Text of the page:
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Pentax papilio ii eyepiece rattle...? (1 Viewer)

MandoBear

Well-known member
I finally succumbed to tempation and bout a pair of Papilio ii 8.5x from Amazon last week. They arrived on Friday and I'm quite impressed with them optically - both at distance and up close.

One thing that does bother me a little though is that I noticed that the outermost lens mounting in both eyepieces appears to be a little loose. It has a tiny amount of fore-aft play in the eyepiece - I mean only about a quarter of a milimetre. I heard this slight rattle from the binoculars, and I thought it might be the strap fixings, so I removed the strap and gave the bins a gentle shake - rattle still there, and I traced it to the outer lens cells of each ocular - just a tiniest bit of movement. Not something I've ever come across before.

It doesn't seem to impair the view through the bins, but even slightly loose optics doesn't seem right to me. Before I return them to Amazon for an exchange, I thought I'd ask the Papilio ii owning community here if they wouldn't mind having a look at their Papilio bins and seeing if their outer ocular lens cells have just the tiniest bit of movent. Anyone have the same thing?

Many thanks,

Michael
 

yarrellii

Well-known member
Supporter
I have the 6.5x Papilio II and one of the first things I noticed when I got them is that they were little short of a maraca. I wonder if they could change the name to Rattle kings ;) I love the Papilios, yesterday I was looking at some wasps taking care of a little hive and I could easily see the larvae inside the cells, you could tell their little eyes, and even they way they move every now and then, really amazing. The Papilio never cease to impress me, but the build quality (plasticky, full of rattling noises) makes them feel more like a toy than a serious binocular. However, this is something that has never bothered me (I just assumed they won't last as long as, say, a pair of Zeiss). Following your indications, I've also tracked down the rattle to the body of the eyepieces. If you push the eyepiece, it gives a little, like if it wasn't fully glued or something, but I always assumed this had to do with the fact that they were a reverse porro with moving objectives (you can see them go up and down as you focus).
I hope it helps. Rattle? A lot. Fun? Even more. So happy with them I bought a pair for my brother.
 

Binastro

Well-known member
Hi Michael,
I have a 6.5x21 Papilio II.
I don't use it much and it is basically as new.

It indeed has a slight rattle, but I am not sure from where.
If one looks into the front there are curved tracks and thin rods.
The objectives move at right angles to the optical axis for close focus while keeping the objectives parallel to the eyepieces.

A Minolta patent has the objectives tilt as well, but not with the Papilio.

I never noticed this before and don't think that it is a problem, unless you find it so.

Fine telescope objectives are designed to rattle, so that the optics are not pinched or stressed.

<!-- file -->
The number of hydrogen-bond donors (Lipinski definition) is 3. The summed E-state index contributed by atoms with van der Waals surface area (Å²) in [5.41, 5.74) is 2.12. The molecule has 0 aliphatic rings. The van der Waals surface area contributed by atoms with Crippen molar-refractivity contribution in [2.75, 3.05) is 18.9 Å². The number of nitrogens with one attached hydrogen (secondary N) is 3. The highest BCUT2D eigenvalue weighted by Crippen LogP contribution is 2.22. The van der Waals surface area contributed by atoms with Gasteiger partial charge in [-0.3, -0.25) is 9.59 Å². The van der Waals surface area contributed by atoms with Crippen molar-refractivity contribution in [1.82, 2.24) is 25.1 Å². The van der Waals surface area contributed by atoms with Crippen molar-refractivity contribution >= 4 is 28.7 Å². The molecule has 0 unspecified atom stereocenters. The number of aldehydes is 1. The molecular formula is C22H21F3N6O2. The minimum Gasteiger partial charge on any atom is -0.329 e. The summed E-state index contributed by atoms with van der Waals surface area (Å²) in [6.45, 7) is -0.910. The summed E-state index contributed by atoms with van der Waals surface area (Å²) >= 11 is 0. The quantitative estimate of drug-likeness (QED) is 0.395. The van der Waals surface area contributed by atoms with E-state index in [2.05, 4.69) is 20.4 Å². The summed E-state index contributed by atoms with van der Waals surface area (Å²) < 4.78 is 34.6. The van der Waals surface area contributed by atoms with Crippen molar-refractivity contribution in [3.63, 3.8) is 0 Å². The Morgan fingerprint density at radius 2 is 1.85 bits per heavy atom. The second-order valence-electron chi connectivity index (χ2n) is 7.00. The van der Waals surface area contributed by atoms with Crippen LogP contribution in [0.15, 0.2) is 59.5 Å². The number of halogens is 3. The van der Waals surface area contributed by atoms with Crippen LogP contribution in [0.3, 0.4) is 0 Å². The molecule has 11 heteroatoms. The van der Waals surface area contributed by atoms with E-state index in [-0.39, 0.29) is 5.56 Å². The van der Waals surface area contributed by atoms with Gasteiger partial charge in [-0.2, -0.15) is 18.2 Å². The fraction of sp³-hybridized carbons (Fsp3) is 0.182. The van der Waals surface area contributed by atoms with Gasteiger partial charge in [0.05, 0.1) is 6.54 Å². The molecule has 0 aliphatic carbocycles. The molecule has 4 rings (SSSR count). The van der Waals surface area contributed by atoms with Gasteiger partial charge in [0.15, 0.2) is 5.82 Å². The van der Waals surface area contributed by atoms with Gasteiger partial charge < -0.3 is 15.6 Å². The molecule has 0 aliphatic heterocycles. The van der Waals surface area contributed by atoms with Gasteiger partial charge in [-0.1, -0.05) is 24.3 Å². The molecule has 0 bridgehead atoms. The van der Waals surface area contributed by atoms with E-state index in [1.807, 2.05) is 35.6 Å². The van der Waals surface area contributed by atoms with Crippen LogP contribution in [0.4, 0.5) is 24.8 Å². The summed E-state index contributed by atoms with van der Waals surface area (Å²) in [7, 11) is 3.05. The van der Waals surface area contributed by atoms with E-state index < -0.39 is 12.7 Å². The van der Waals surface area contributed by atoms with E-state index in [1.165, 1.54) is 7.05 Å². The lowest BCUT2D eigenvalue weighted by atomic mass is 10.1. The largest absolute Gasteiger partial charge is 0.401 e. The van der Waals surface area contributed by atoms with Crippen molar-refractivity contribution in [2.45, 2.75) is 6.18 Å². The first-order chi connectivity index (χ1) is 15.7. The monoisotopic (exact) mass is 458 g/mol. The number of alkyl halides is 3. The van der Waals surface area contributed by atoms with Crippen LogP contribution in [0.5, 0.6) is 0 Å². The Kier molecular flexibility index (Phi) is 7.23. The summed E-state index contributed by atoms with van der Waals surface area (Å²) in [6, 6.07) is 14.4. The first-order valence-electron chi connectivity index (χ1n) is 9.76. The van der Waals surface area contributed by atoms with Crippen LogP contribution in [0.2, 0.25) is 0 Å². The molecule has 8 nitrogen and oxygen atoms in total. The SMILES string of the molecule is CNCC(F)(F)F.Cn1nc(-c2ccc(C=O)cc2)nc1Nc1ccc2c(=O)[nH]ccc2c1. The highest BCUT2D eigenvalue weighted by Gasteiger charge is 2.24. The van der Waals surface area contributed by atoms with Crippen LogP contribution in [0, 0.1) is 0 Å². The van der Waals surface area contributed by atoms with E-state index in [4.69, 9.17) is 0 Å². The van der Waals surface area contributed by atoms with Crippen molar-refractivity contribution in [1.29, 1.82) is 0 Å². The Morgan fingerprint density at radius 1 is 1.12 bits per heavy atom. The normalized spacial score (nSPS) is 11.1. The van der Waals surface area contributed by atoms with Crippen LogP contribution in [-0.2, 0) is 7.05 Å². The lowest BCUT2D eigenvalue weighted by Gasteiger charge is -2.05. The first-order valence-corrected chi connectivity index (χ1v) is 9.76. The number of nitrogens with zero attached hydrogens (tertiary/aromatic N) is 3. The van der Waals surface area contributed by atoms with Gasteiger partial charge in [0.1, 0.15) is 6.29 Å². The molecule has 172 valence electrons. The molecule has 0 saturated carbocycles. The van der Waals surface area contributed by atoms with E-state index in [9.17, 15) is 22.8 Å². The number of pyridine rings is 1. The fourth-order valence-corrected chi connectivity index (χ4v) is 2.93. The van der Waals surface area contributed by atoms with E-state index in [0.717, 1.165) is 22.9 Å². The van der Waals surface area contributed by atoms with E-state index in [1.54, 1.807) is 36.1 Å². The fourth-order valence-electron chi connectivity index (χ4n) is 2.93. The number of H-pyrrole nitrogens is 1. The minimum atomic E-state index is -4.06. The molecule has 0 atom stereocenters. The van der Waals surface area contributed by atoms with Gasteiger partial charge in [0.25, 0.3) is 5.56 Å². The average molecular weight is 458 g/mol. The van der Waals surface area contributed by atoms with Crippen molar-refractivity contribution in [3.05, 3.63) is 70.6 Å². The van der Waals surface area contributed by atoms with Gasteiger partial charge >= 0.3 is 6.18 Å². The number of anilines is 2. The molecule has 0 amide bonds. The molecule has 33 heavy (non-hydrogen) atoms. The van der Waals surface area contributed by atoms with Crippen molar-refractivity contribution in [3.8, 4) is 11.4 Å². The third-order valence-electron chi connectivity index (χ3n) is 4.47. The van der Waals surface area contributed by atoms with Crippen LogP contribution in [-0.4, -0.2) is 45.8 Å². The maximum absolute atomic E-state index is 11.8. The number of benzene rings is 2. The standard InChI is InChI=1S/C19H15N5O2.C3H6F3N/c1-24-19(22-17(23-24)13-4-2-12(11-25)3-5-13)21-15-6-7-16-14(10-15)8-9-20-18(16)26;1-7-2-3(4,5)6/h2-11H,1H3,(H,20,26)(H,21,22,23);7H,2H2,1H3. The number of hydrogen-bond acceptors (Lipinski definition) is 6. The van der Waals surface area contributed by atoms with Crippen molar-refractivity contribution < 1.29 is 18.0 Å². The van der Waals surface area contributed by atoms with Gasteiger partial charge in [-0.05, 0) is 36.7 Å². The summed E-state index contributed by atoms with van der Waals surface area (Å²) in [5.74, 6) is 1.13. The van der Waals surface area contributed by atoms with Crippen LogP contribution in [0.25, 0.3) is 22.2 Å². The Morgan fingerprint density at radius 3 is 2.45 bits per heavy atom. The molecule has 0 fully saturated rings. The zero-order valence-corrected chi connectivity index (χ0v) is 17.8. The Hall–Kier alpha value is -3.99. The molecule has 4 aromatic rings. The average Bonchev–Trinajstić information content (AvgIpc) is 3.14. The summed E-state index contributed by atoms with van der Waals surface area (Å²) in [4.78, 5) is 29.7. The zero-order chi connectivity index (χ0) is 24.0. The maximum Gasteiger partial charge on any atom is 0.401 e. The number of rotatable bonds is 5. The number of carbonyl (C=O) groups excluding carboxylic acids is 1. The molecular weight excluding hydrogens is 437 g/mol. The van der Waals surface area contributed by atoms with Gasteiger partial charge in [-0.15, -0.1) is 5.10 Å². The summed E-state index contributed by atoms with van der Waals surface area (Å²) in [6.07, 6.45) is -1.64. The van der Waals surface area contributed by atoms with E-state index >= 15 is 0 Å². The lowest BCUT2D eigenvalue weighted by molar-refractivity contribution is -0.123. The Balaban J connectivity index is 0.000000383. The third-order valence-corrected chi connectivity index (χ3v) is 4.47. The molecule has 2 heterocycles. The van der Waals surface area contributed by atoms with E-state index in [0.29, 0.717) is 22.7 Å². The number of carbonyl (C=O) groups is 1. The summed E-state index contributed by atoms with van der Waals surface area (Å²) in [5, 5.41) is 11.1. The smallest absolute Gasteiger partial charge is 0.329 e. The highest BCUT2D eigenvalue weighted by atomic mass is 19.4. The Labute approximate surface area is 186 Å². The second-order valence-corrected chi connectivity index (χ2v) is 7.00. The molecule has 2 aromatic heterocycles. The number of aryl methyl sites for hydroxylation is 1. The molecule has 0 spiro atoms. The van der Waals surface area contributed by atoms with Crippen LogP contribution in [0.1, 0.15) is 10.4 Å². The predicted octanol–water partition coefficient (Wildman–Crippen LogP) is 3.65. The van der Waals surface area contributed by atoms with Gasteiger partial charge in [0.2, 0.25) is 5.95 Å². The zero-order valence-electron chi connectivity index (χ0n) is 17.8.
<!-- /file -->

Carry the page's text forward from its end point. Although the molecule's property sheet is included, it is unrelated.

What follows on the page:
However, I think the rattle in the Papilio is mechanical.
I think that other binoculars sometimes rattle by design.

Regards,
B.

P.S.
I think that some Zeiss binoculars also rattle by design.
 
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MandoBear

Well-known member
Hi Both,
Thanks for your replies - I just knew I'd get some answers if I posted on here (and likely faster and more accurate than emailing customer services at Ricoh-Pentax). ;)

Yarrellii, what you describe with your 6.5 is exactly the same as my 8.5 and puts my mind at rest - to the extent that a replacement is probably going to be exactly the same, and I'll likely not bother asking for an exchange. Like I said, optically, they are remarkable - given the cost etc. Amazon had them for £89, and I had a £50 Amazon voucher (a birthday present from my brother I'd been saving until the Papilios dropped in price) - so they only cost me £39 in "real" money!

Binastro - yes, astronomical optics are a bit of a law unto themselves. I have a Celestron Ultima 8, and I remember my surprise at just how lightly the screws holding in the corrector plate were done up - so as to minimise distortion, and I guess to allow for movement with changes in temperature. I needed to clean the primary and secondary mirrors - quite a nerve-wracking task - I think I didn't breathe whilst I was doing it! I hope to be using the Ultima more in the future - moving out into the countryside in a few weeks: decent sized garden, and no streetlights. |:D|
 

jring

Well-known member
Hi,

just had a quick look through my 6.5x - nice as always even for birds (no bugs on the balcony atm.) and there is indeed a very slight rattle when shaken in the correct direction.

I'd say enjoy your bins!

Joachim
 

bioscope

Well-known member
I'm using my Papilio 6.5 II for the search of crickets and tetrigidae, by scanning the ground while slendering. It's wonderful for this using - and it rattles. But I've just realized this form your post… thought it was perhaps the neck strap - but without the strap it also rattles ;-)

The rattle has it's origin in the plate of glass in front of the (moving) objectives - tapping a finger on the optical window results in a lacking of the rattle…

silent greetings
Manfred
 

bioscope

Well-known member
Have you found out the reason for the rattle? With the veryveryvery little amount of translatoric movement of the optical-glassplate in front of the objectives I cannot detect any amount of optical input in daily use. It rattles only by very fast shaking in the hands, and not in normal use.

Manfred
 

MandoBear

Well-known member
The source of the rattle in my Papilios is definitely from a small amount of front to back movement of the outer eyepiece cells within their housings. The cover glass at the front does not move on my binoculars.
 

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